Joggers pass the Marriner S. Eccles Federal Reserve building in Washington, DC on Tuesday, August 18, 2020.
Erin Scott | Bloomberg | Getty Images
With inflation still elusive and a myriad of questions surrounding an economy that has just hit a quarter-record growth record, the Federal Reserve has a choice of whether to wait for conditions to evolve or provide additional assistance now .
Most market participants expect the Federal Open Market Committee to sit on its hands at its Wednesday and Thursday political meeting.
However, officials are expected to discuss the policy options available to them at this point and with so much uncertainty about the current situation, it would not be a big surprise if they took a step.
"I just don't see the benefits of waiting until December," said Aneta Markowska, chief financial economist at Jefferies. "A lot has changed in the past two weeks. Almost all of the worries you reported in September have materialized or are about to materialize. So you no longer have the luxury of time."
That sense of urgency sounds incongruous with an economy that just posted 33.1% annualized GDP growth in the third quarter, has restored 11.4 million jobs since May, and is in the middle of a housing boom.
However, economists at the Fed and elsewhere fear that the best profits will lag behind while the huge tailwind in government stimulus finance has dried up. Rising cases of coronavirus are raising concerns about renewed economic pressure as communities face pressure to reintroduce restrictions on businesses.
And the Fed has another problem on its hands: a market that doesn't necessarily believe in the central bank's recently decided efforts to boost inflation and promises not to raise interest rates until that goal is met.
According to market indicators, inflation expectations have actually fallen since the Fed approved an approach whereby inflation will be above its 2% target after periods like the past decade when it fell below this level. In the past, the Fed has used falling unemployment as a preventive signal to raise interest rates to stave off inflation, which it will no longer do.
A report from the Department of Commerce on Friday showed that headline inflation rose to 1.4% below the Fed's preferred rate for September and was still well below the rate the central bank wanted.
"The market just wanted more follow-through and obviously didn't get it," said Markowska. "In September they may have felt that there was no urgency to do something immediately. What has changed between then and now is that the urgency has increased."
A move to Main Street
In fact, the Fed has already taken an additional measure that the market was looking for.
The Fed announced on Friday that it would relax some of the terms of its Main Street Lending program for small and medium-sized businesses. The central bank cut the minimum loan from $ 250,000 to $ 100,000 and eased debt restrictions on applicants.
In addition, policy makers have fewer and fewer options, about which Fed officials themselves have expressed varying doubts.
"If a major winter virus resurgence turned out to be more economically damaging than expected and the FOMC wanted to respond, its options would be limited," Goldman Sachs economist David Mericle said in a note. "The most likely response would be to adjust the composition or pace of asset purchases, but Fed officials have expressed lukewarm support for such a move because they believe it is unlikely to be particularly effective."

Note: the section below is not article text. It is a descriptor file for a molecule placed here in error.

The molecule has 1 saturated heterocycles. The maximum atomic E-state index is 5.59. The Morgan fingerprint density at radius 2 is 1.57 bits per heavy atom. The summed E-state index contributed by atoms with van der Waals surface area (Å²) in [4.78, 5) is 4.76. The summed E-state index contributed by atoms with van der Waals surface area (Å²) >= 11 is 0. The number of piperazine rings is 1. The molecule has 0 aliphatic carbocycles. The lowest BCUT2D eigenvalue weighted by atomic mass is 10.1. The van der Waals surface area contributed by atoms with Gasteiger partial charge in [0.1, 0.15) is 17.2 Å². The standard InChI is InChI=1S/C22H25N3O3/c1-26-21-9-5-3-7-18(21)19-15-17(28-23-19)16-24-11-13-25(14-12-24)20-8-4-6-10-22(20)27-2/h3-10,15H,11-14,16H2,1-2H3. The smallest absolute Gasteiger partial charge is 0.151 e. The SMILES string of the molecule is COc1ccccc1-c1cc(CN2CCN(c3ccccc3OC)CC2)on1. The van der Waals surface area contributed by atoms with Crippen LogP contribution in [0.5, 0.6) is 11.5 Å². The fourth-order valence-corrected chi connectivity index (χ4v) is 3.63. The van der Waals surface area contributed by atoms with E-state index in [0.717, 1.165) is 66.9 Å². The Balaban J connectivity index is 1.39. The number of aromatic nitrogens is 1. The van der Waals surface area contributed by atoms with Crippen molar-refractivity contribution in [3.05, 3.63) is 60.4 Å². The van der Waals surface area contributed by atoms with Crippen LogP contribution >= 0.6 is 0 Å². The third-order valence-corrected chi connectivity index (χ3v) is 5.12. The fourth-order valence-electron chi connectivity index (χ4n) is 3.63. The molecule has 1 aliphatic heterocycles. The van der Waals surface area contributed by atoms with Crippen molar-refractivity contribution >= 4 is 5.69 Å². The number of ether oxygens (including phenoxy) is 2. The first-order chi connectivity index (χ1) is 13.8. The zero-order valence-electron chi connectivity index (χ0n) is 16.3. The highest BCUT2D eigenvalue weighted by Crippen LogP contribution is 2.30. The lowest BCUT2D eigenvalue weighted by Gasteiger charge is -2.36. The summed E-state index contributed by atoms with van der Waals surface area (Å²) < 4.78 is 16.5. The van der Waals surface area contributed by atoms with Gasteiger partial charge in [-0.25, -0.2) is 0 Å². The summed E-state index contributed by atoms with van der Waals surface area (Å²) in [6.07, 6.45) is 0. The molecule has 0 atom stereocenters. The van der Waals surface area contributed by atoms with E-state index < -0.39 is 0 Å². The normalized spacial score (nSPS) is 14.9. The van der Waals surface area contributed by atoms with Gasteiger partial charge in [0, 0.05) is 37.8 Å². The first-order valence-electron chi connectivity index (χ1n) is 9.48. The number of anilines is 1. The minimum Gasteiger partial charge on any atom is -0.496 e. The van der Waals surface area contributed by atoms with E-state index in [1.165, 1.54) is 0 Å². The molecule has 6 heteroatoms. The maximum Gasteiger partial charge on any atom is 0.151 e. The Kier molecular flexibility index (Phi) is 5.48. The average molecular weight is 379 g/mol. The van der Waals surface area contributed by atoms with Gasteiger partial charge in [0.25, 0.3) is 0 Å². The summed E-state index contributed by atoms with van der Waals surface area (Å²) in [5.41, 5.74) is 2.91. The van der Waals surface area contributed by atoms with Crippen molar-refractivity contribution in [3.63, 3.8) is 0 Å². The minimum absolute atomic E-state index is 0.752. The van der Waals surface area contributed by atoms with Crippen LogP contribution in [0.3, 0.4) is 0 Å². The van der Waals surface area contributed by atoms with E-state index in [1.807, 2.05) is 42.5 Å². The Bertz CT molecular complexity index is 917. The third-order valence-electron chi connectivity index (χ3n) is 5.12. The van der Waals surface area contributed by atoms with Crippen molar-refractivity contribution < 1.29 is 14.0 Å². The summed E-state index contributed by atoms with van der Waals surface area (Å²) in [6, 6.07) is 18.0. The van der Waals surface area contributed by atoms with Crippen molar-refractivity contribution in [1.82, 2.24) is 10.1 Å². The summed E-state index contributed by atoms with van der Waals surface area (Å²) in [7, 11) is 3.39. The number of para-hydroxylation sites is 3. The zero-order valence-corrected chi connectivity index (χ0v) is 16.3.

Indeed, market participants broadly expect that the Fed's next move will be to change its asset purchase program. The Fed buys at least $ 120 billion in government bonds and mortgage-backed securities every month, and could change the makeup of those purchases to meet different goals.
For one, it could just expand the level it is buying. It could also extend the maturity of the bonds to influence yields further out on the curve. Eventually, the Fed can continue to change the language in which it sets the objectives of the purchases, from making the market work easier to broader support for the economy.
"We think the Fed will do little more for now, but [Chairman Jerome] Powell will likely reiterate that it is ready to do what is necessary to support the economic backdrop," RBC Capital Markets economists said in one Note.
"While we don't expect the committee to make changes at this meeting, we do expect that the Fed would not hesitate to act quickly if the number of cases increases so much that state governments begin shutting down sectors of the economy." they added.
The Fed will be closely monitoring financial conditions in the coming days and its session will close after a presidential election, the results of which could provide direction for the aggressiveness of the fiscal stimulus.
The recent decline in stock markets is one thing officials will be looking out for, as is the tightening of lending standards and pressure on consumers from a possible virus-induced economic slowdown.
While the committee may decide not to specifically address these issues in its post-meeting statement, Powell will get a chance in its press conference afterwards.
Correction: The Federal Open Market Committee meets on Wednesday and Thursday. In an earlier version, the days were incorrectly specified.